However, one cannot but recall that seven months after that meeting, US President Nixon proclaimed the Nixon Doctrine, which promised among other things: “ We shall provide a shield if a nuclear power threatens the freedom of a nation allied with us or a nation whose survival we consider vital to our security”.

The doctrine was also applied by the Nixon administration in the Persian Gulf region, with military aid to Iran and Saudi Arabia, so that these US allies could undertake the responsibility of ensuring peace and stability in the region. According to author Michael Klare of (Blood and Oil: The Dangers and Consequences of Americas Growing Petroleum Dependency), application of the Nixon Doctrine “opened the floodgates” for US military allies in the Persian Gulf, helped set the stage for the Carter Doctrine and the subsequent direct US military involvement of the Gulf War and the Iraq War.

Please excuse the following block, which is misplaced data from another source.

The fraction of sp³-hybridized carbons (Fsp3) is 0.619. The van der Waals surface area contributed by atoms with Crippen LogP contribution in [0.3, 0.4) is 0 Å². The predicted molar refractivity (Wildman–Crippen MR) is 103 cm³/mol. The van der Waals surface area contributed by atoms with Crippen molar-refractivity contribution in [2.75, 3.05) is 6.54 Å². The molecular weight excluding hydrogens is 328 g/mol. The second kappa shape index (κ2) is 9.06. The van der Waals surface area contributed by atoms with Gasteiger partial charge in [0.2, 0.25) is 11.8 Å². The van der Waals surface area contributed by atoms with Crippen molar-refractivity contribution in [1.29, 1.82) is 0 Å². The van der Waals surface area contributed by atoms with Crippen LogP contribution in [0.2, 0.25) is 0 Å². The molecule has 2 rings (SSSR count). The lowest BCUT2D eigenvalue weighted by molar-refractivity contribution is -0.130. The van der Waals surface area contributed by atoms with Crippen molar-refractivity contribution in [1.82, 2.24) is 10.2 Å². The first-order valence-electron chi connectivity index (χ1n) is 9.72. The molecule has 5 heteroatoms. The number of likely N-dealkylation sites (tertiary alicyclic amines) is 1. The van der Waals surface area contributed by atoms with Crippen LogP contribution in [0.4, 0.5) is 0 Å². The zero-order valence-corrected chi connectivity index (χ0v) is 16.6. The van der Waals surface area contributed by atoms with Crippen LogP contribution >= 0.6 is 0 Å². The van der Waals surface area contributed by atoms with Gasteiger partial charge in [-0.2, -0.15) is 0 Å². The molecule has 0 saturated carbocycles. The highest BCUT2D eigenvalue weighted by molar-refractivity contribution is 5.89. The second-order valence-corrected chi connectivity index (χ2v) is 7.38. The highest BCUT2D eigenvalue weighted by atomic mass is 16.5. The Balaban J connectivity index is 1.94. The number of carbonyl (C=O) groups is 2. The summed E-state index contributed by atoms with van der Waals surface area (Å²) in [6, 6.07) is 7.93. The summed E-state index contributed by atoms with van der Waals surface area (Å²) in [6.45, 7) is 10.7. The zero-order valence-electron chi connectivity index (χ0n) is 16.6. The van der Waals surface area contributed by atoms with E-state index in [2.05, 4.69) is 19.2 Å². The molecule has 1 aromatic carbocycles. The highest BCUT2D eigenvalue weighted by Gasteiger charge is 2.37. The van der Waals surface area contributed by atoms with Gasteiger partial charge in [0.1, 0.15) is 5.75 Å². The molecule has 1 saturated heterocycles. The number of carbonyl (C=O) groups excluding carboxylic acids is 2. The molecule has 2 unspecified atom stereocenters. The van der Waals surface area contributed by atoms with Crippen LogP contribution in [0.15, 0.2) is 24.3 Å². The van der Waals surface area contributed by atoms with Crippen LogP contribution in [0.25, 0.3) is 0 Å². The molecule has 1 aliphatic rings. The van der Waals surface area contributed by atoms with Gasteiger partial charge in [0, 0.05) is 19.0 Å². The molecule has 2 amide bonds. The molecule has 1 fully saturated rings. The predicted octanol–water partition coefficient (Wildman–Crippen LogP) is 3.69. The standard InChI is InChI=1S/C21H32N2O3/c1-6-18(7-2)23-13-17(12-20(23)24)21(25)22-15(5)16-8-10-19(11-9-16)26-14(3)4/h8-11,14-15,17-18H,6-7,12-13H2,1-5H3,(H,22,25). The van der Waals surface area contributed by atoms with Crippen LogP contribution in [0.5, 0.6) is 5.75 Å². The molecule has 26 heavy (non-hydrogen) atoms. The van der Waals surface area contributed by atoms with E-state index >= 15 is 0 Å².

Second: Kuwait played a prominent role in goading Iraq’s dictator to go to war with Iran after the Islamic Revolution. I do not want to go into details but I recount one incident quoted from The Prize: the Epic Quest for Oil ,Money and Power by Daniel Yergin:

I assumed that the Arab-Israeli conflict would be at the forefront of the “In its seventh year, in1987, the war broke through the barriers that had largely
Restricted it to the two belligerents and for the first time became internationalized
Drawing in both the other Arab states of the Gulf and the two super-powers…
Iran zeroed in on Kuwait, which was assisting Iraq..Khomeini’s forces not only hit